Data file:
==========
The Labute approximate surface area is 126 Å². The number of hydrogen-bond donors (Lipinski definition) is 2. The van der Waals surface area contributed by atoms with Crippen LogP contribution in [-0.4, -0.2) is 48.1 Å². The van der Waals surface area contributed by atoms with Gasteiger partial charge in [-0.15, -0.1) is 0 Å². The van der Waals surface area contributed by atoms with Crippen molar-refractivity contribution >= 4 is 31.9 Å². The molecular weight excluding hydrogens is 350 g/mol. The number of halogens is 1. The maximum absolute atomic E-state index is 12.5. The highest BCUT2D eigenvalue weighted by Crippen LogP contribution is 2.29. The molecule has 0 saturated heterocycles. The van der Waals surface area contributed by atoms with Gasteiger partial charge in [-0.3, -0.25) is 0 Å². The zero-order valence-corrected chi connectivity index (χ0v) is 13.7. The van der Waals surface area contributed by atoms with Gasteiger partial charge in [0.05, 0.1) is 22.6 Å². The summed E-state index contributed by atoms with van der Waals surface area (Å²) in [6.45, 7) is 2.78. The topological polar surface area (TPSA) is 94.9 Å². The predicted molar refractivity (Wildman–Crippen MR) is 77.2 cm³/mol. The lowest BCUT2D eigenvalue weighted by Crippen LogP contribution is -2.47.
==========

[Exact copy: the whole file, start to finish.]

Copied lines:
The Labute approximate surface area is 126 Å². The number of hydrogen-bond donors (Lipinski definition) is 2. The van der Waals surface area contributed by atoms with Crippen LogP contribution in [-0.4, -0.2) is 48.1 Å². The van der Waals surface area contributed by atoms with Gasteiger partial charge in [-0.15, -0.1) is 0 Å². The van der Waals surface area contributed by atoms with Crippen molar-refractivity contribution >= 4 is 31.9 Å². The molecular weight excluding hydrogens is 350 g/mol. The number of halogens is 1. The maximum absolute atomic E-state index is 12.5. The highest BCUT2D eigenvalue weighted by Crippen LogP contribution is 2.29. The molecule has 0 saturated heterocycles. The van der Waals surface area contributed by atoms with Gasteiger partial charge in [-0.3, -0.25) is 0 Å². The zero-order valence-corrected chi connectivity index (χ0v) is 13.7. The van der Waals surface area contributed by atoms with Gasteiger partial charge in [0.05, 0.1) is 22.6 Å². The summed E-state index contributed by atoms with van der Waals surface area (Å²) in [6.45, 7) is 2.78. The topological polar surface area (TPSA) is 94.9 Å². The predicted molar refractivity (Wildman–Crippen MR) is 77.2 cm³/mol. The lowest BCUT2D eigenvalue weighted by Crippen LogP contribution is -2.47.